By Annemarie Tompsen
Not always the first thought on a food enthusiast’s mind (with maybe the exception of Noma), Denmark, Sweden and Norway often get out-shined by some of their European cousins when it comes to cuisine. Despite popular belief, Nordic fare is wonderfully diverse and consists of more than just fish. Growing up as the granddaughter of a Norwegian immigrant, I am familiar with the cuisine of Scandinavia. Some of my favorite memories are from my grandmother’s kitchen as we made dishes from her childhood. Even now, more than eleven years later, Scandinavian cuisine is my Achilles heel. From cakes to savory stews these recipes are the centerpiece of my childhood. Here are five of my favorites:
My grandmother is known for many of her recipes, and when it comes to a party she is bombarded with requests. The most popular is for her Swedish meatballs. Unlike the common recipe, my grandmother makes her meatballs in a lingon berry or cranberry sauce and serves her dish as an appetizer. The most traditional Swedish meatball meal is served with a beef cream sauce, with mash potatoes or egg noodles on the side. A lingon berry sauce is also a nice bitter addition that serves as a compliment to the meatballs. Hearty, bold, and traditional you’ll love making this dish at home.
In the United States puddings are a staple dessert. Chocolate, vanilla, tapioca or rice, Americans love the popular gelatin product. The closest relative in Scandinavian cuisine is Risgrynsgröt or, rice porridge. Growing up we called it rice pudding, despite the recipe’s lack of gelatin. My grandmother would make this desert around the holidays, although it can be classified as slightly savory or sweet. My family tops the dessert with a homemade strawberry sauce, but you can also add butter or cinnamon sugar.
Butter, maple syrup, jam or plain the Norwegian waffle is a buttery, sweet morning favorite that any food lover will enjoy. Most commonly made in a heart-shaped waffle iron, this breakfast food is fun and delicious. You can top it with any preferred topping, or simply have it plain and grab it to go. Over the years my family has claimed the Norwegian waffle as a breakfast favorite, often made each morning during our family reunions.
My personal favorite, the apple cake is a flakey, delicate cake my grandmother often made for social gatherings. The cake was a sure way to win over crowds of all ages with its wonderful balance of green apple slices and cinnamon brown sugar cake. Served best with a cup of coffee, this cake can be a desert or breakfast item, unlike our familiar American apple pie, which is popularly known as a desert. For a sweeter treat, enjoy a hearty slice of this traditional Scandinvian cake with a big scoop of carmel swirl ice cream or homemade whipped cream.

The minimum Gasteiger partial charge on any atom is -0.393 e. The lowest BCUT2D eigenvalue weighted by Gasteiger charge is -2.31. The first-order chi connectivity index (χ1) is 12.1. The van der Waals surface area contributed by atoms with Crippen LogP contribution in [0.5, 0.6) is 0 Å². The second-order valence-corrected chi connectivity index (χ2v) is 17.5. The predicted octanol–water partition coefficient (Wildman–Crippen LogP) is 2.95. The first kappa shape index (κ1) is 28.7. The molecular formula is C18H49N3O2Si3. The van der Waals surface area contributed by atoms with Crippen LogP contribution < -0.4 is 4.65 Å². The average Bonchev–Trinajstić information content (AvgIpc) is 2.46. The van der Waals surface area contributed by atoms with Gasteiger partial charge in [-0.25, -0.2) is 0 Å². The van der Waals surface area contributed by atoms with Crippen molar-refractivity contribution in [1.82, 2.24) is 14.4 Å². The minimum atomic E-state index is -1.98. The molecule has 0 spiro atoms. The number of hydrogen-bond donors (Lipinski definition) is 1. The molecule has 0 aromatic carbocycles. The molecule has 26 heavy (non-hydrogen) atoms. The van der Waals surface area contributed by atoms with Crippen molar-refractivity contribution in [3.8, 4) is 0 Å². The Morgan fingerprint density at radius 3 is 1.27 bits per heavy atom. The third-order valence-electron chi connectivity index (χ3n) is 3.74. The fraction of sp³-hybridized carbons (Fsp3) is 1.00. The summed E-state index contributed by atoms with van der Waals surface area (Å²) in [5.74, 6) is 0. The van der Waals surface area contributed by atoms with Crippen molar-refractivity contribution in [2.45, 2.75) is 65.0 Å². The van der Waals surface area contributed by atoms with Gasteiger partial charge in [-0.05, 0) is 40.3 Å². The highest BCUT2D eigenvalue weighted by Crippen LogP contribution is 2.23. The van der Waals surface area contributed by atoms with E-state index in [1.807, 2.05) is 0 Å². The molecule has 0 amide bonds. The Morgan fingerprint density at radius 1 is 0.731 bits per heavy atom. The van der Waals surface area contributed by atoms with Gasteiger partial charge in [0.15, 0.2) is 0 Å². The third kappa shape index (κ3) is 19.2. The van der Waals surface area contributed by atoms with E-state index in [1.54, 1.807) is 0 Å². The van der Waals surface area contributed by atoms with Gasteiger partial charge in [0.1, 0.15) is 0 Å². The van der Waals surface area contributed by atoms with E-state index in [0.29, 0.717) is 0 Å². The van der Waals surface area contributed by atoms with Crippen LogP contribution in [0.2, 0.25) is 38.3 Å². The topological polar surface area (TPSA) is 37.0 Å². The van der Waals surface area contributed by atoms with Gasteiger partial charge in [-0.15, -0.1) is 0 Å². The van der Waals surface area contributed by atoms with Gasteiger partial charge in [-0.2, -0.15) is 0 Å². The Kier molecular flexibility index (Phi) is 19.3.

No matter the season, my grandmother often makes a beef stew called Lapskaus, which has chunks of fresh carrots (or other root vegetables), potatoes and beef in a broth of your choice. There are two versions – a light and a dark broth base. A hearty, warm dish, this is a great recipe that can be made for large groups of people. Also, this recipe is flexible and allows you to mix and match your favorite meats and vegetables.
About the Writer
Annemarie Tompsen currently studies Publishing and Writing at Emerson College, where she also works part time at the Lacerte Family Writing & Academic Resource Center. A New Englander at heart, she’s recently moved to the Boston area from the small coastal town of Milford, CT. In her spare time she frequents local Boston coffee shops and has taken an interest in finding the diviest diners around. With the summer approaching she looks forward to exploring Boston and traveling along the coast any chance she can. Annemarie hopes to use her love for the written word to pursue a profession in the publishing industry and to further develop her writing career. Follow her on twitter.
Feature image Swedish Meatballs via Shutterstock